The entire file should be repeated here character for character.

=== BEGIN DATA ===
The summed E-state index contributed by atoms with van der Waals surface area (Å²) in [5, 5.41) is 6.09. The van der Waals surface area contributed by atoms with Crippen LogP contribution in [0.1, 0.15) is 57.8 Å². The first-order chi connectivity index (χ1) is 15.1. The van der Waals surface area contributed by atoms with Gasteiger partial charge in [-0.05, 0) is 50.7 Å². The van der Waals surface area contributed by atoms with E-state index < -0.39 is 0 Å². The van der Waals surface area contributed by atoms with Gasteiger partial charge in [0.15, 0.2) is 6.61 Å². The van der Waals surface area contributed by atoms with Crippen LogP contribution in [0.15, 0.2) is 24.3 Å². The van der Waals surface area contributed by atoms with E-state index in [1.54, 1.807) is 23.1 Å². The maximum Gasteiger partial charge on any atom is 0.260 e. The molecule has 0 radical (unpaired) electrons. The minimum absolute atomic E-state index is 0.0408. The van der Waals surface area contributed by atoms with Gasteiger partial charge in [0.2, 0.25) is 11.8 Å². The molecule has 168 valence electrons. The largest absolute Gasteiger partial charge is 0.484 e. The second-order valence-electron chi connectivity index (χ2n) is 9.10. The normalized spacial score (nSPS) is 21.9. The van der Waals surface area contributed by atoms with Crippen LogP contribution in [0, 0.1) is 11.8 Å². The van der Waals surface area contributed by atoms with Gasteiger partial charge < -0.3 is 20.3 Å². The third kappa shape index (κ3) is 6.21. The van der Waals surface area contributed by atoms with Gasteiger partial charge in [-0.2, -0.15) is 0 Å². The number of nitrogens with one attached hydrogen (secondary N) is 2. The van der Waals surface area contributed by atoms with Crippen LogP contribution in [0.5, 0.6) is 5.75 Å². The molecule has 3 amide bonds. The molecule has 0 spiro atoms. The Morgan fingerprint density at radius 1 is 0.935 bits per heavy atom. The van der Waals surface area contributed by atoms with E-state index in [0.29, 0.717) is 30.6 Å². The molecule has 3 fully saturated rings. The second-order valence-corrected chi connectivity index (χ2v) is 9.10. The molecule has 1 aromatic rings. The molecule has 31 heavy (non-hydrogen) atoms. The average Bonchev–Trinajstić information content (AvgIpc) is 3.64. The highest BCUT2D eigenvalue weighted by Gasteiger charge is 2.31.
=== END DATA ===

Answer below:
The summed E-state index contributed by atoms with van der Waals surface area (Å²) in [5, 5.41) is 6.09. The van der Waals surface area contributed by atoms with Crippen LogP contribution in [0.1, 0.15) is 57.8 Å². The first-order chi connectivity index (χ1) is 15.1. The van der Waals surface area contributed by atoms with Gasteiger partial charge in [-0.05, 0) is 50.7 Å². The van der Waals surface area contributed by atoms with E-state index < -0.39 is 0 Å². The van der Waals surface area contributed by atoms with Gasteiger partial charge in [0.15, 0.2) is 6.61 Å². The van der Waals surface area contributed by atoms with Crippen LogP contribution in [0.15, 0.2) is 24.3 Å². The van der Waals surface area contributed by atoms with E-state index in [1.54, 1.807) is 23.1 Å². The maximum Gasteiger partial charge on any atom is 0.260 e. The molecule has 0 radical (unpaired) electrons. The minimum absolute atomic E-state index is 0.0408. The van der Waals surface area contributed by atoms with Gasteiger partial charge in [0.2, 0.25) is 11.8 Å². The molecule has 168 valence electrons. The largest absolute Gasteiger partial charge is 0.484 e. The second-order valence-electron chi connectivity index (χ2n) is 9.10. The normalized spacial score (nSPS) is 21.9. The van der Waals surface area contributed by atoms with Crippen LogP contribution in [0, 0.1) is 11.8 Å². The van der Waals surface area contributed by atoms with Gasteiger partial charge < -0.3 is 20.3 Å². The third kappa shape index (κ3) is 6.21. The van der Waals surface area contributed by atoms with Gasteiger partial charge in [-0.2, -0.15) is 0 Å². The number of nitrogens with one attached hydrogen (secondary N) is 2. The van der Waals surface area contributed by atoms with Crippen LogP contribution in [0.5, 0.6) is 5.75 Å². The molecule has 3 amide bonds. The molecule has 0 spiro atoms. The Morgan fingerprint density at radius 1 is 0.935 bits per heavy atom. The van der Waals surface area contributed by atoms with E-state index in [0.29, 0.717) is 30.6 Å². The molecule has 3 fully saturated rings. The second-order valence-corrected chi connectivity index (χ2v) is 9.10. The molecule has 1 aromatic rings. The molecule has 31 heavy (non-hydrogen) atoms. The average Bonchev–Trinajstić information content (AvgIpc) is 3.64. The highest BCUT2D eigenvalue weighted by Gasteiger charge is 2.31.